“The similar ages and diets of the male children, their close genetic relatedness, and the fact that they were interred in the same place for more than 200 years point to the chultún as a post-sacrificial burial site, with the sacrificed individuals having been selected for a specific reason,” says Oana Del Castillo-Chávez, co-author and researcher in the Physical Anthropology Section at the Centro INAH Yucatán.

Cultural Significance of Twin Sacrifice

Twins hold a special place in the origin stories and spiritual life of the ancient Maya. Twin sacrifice is a central theme in the sacred K’iche’ Mayan Book of Council, known as the Popol Vuh, a colonial-era book whose antecedents can be traced back more than 2,000 years in the Maya region. In the Popol Vuh, the twins Hun Hunahpu and Vucub Hunahpu descend into the underworld and are sacrificed by the gods following defeat in a ballgame.

The twin sons of Hun Hunahpu, known as the Hero Twins Hunahpu and Xbalanque, then go on to avenge their father and uncle by undergoing repeated cycles of sacrifice and resurrection to outwit the gods of the underworld. The Hero Twins and their adventures are amply represented in Classic Maya art, and because subterranean structures were viewed as entrances to the underworld, the interment of twins and pairs of close kin within the chultún at Chichén Itzá may recall rituals involving the Hero Twins.

Revising Historical Narratives

“Early 20th century accounts falsely popularized lurid tales of young women and girls being sacrificed at the site,” says Christina Warinner, John L. Loeb Associate Professor of the Social Sciences and Anthropology at Harvard University and a group leader at the MPI-EVA. “This study, conducted as a close international collaboration, turns that story on its head and reveals the deep connections between ritual sacrifice and the cycles of human death and rebirth described in sacred Maya texts.”

Genetic Legacy of Colonial Epidemics

The detailed genetic information obtained at Chichén Itzá has also allowed researchers to investigate another major outstanding question in Mesoamerica: the long-term genetic impact of colonial-era epidemics on Indigenous populations. Working closely with residents of the local Maya community of Tixcacaltuyub, researchers found evidence of genetic positive selection in immunity-related genes, specifically selection for genetic variants that are protective against Salmonella infection.

During the 16th century in Mexico, wars, famines, and epidemics caused a population decline as high as 90 percent, and among the most serious epidemics was the 1545 cocoliztli epidemic, recently identified as being caused by the pathogen Salmonella enterica Paratyphi C.

“The present-day Maya carry the genetic scars of these colonial-era epidemics,” says lead author Rodrigo Barquera, immunogeneticist and postdoctoral researcher at the MPI-EVA. “Multiple lines of evidence point to specific genetic changes in the immune genes of present-day Mexicans of Indigenous and mixed-ancestry descent that are linked to enhanced resistance to Salmonella enterica infection.”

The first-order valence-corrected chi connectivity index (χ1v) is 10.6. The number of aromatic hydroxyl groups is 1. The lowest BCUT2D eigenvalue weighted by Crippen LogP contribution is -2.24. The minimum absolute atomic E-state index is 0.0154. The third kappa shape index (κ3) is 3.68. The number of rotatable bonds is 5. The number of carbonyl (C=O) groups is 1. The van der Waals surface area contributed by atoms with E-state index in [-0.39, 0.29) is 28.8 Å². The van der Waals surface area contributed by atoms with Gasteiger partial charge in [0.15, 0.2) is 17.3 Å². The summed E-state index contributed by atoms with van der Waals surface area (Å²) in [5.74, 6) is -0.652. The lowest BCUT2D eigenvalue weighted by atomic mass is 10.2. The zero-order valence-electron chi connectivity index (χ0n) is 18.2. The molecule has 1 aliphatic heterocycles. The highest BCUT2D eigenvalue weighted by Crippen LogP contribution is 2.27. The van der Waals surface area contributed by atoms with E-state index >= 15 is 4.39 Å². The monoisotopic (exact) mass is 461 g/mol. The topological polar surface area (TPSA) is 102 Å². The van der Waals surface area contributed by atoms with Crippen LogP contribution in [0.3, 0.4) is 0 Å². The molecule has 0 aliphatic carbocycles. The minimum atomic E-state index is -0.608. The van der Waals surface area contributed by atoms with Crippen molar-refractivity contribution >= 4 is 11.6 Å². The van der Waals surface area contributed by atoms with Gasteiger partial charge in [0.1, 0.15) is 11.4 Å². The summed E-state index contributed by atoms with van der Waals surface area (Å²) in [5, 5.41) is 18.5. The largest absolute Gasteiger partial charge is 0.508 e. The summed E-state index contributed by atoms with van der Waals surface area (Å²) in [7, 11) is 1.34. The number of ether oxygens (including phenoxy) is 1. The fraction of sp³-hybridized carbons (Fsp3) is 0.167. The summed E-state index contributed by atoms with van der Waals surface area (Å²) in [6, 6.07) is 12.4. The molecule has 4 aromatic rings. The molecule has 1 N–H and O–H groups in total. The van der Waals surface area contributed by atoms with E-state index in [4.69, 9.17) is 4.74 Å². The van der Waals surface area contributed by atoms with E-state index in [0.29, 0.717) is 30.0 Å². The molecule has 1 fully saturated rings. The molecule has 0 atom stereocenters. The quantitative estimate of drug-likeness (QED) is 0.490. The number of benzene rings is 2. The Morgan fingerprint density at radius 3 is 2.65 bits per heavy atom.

Impact of Ancient DNA Studies

The study of ancient DNA is increasingly allowing more detailed and complex questions to be asked about the past. “The new information gained from ancient DNA has not only allowed us to dispel outdated hypotheses and assumptions and to gain new insights into the biological consequences of past events, it has given us a glimpse into the cultural lives of the ancient Maya,” says senior author Johannes Krause, Director of the Department of Archaeogenetics at the MPI-EVA.

Such studies also empower Indigenous researchers to shape narratives of the past and set priorities for the future. “It is significant to me as a research professor of Indigenous origin that I can contribute to the construction of knowledge,” says María Ermila Moo-Mezeta, Mayan co-author of the study and researcher at the Autonomous University of Yucatán (UADY). “I consider the preservation of the historical memory of the Mayan people to be important.”

Reference: “Ancient genomes reveal insights into ritual life at Chichén Itzá” by Rodrigo Barquera, Oana Del Castillo-Chávez, Kathrin Nägele, Patxi Pérez-Ramallo, Diana Iraíz Hernández-Zaragoza, András Szolek, Adam Benjamin Rohrlach, Pablo Librado, Ainash Childebayeva, Raffaela Angelina Bianco, Bridget S. Penman, Victor Acuña-Alonzo, Mary Lucas, Julio César Lara-Riegos, María Ermila Moo-Mezeta, Julio César Torres-Romero, Patrick Roberts, Oliver Kohlbacher, Christina Warinner and Johannes Krause, 12 June 2024, Nature.
DOI: 10.1038/s41586-024-07509-7